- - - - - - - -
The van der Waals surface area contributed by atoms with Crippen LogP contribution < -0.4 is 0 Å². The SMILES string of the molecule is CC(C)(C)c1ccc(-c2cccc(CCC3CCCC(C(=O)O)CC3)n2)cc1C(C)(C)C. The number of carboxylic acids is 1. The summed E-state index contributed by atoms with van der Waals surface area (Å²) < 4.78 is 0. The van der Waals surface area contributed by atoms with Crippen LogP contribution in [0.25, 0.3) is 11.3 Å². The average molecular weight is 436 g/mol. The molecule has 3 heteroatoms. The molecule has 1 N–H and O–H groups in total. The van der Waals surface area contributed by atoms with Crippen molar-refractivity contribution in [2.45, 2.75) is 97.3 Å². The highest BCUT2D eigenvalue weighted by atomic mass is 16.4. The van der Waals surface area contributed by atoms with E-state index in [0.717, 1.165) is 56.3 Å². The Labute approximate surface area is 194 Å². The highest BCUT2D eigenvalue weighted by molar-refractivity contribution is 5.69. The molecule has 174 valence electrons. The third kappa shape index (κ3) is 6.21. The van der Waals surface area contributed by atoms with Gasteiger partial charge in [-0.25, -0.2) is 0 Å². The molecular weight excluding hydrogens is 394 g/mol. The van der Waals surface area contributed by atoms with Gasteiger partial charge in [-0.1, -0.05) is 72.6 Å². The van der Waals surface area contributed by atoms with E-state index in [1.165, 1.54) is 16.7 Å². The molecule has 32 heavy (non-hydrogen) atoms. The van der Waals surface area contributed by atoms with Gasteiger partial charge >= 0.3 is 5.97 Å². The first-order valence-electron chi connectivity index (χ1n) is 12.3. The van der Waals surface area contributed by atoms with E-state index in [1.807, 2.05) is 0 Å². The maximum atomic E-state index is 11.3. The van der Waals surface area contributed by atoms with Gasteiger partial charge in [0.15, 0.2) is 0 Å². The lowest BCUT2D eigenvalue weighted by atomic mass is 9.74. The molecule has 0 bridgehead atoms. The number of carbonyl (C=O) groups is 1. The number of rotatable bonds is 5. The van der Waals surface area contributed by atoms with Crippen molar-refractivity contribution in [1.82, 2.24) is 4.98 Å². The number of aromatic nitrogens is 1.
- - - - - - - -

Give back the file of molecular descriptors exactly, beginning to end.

The van der Waals surface area contributed by atoms with Crippen LogP contribution < -0.4 is 0 Å². The SMILES string of the molecule is CC(C)(C)c1ccc(-c2cccc(CCC3CCCC(C(=O)O)CC3)n2)cc1C(C)(C)C. The number of carboxylic acids is 1. The summed E-state index contributed by atoms with van der Waals surface area (Å²) < 4.78 is 0. The van der Waals surface area contributed by atoms with Crippen LogP contribution in [0.25, 0.3) is 11.3 Å². The average molecular weight is 436 g/mol. The molecule has 3 heteroatoms. The molecule has 1 N–H and O–H groups in total. The van der Waals surface area contributed by atoms with Crippen molar-refractivity contribution in [2.45, 2.75) is 97.3 Å². The highest BCUT2D eigenvalue weighted by atomic mass is 16.4. The van der Waals surface area contributed by atoms with E-state index in [0.717, 1.165) is 56.3 Å². The Labute approximate surface area is 194 Å². The highest BCUT2D eigenvalue weighted by molar-refractivity contribution is 5.69. The molecule has 174 valence electrons. The third kappa shape index (κ3) is 6.21. The van der Waals surface area contributed by atoms with Gasteiger partial charge in [-0.25, -0.2) is 0 Å². The molecular weight excluding hydrogens is 394 g/mol. The van der Waals surface area contributed by atoms with Gasteiger partial charge in [-0.1, -0.05) is 72.6 Å². The van der Waals surface area contributed by atoms with E-state index in [1.165, 1.54) is 16.7 Å². The molecule has 32 heavy (non-hydrogen) atoms. The van der Waals surface area contributed by atoms with Gasteiger partial charge >= 0.3 is 5.97 Å². The first-order valence-electron chi connectivity index (χ1n) is 12.3. The van der Waals surface area contributed by atoms with E-state index in [1.807, 2.05) is 0 Å². The maximum atomic E-state index is 11.3. The van der Waals surface area contributed by atoms with Gasteiger partial charge in [0.15, 0.2) is 0 Å². The lowest BCUT2D eigenvalue weighted by atomic mass is 9.74. The molecule has 0 bridgehead atoms. The number of carbonyl (C=O) groups is 1. The number of rotatable bonds is 5. The van der Waals surface area contributed by atoms with Crippen molar-refractivity contribution in [1.82, 2.24) is 4.98 Å². The number of aromatic nitrogens is 1.